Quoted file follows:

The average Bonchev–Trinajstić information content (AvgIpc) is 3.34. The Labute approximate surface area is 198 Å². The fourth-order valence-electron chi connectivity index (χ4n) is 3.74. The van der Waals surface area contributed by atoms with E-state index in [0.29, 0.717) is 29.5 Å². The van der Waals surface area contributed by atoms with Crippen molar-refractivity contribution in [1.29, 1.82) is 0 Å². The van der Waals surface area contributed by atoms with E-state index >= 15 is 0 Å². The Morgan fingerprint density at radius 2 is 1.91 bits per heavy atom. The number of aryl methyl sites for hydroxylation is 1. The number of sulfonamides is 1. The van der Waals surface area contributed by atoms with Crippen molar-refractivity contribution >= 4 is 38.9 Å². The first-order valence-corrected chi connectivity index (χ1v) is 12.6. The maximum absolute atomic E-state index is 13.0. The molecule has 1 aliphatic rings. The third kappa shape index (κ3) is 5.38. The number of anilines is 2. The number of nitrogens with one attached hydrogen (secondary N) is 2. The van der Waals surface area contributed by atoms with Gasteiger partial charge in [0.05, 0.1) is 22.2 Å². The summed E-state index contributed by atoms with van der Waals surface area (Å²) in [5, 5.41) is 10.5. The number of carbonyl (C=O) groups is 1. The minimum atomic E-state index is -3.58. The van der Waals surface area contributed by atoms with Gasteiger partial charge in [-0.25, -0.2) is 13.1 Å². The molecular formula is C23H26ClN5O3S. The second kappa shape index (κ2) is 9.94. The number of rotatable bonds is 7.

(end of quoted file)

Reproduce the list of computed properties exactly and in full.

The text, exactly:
The average Bonchev–Trinajstić information content (AvgIpc) is 3.34. The Labute approximate surface area is 198 Å². The fourth-order valence-electron chi connectivity index (χ4n) is 3.74. The van der Waals surface area contributed by atoms with E-state index in [0.29, 0.717) is 29.5 Å². The van der Waals surface area contributed by atoms with Crippen molar-refractivity contribution in [1.29, 1.82) is 0 Å². The van der Waals surface area contributed by atoms with E-state index >= 15 is 0 Å². The Morgan fingerprint density at radius 2 is 1.91 bits per heavy atom. The number of aryl methyl sites for hydroxylation is 1. The number of sulfonamides is 1. The van der Waals surface area contributed by atoms with Crippen molar-refractivity contribution >= 4 is 38.9 Å². The first-order valence-corrected chi connectivity index (χ1v) is 12.6. The maximum absolute atomic E-state index is 13.0. The molecule has 1 aliphatic rings. The third kappa shape index (κ3) is 5.38. The number of anilines is 2. The number of nitrogens with one attached hydrogen (secondary N) is 2. The van der Waals surface area contributed by atoms with Gasteiger partial charge in [0.05, 0.1) is 22.2 Å². The summed E-state index contributed by atoms with van der Waals surface area (Å²) in [5, 5.41) is 10.5. The number of carbonyl (C=O) groups is 1. The minimum atomic E-state index is -3.58. The van der Waals surface area contributed by atoms with Gasteiger partial charge in [-0.25, -0.2) is 13.1 Å². The molecular formula is C23H26ClN5O3S. The second kappa shape index (κ2) is 9.94. The number of rotatable bonds is 7.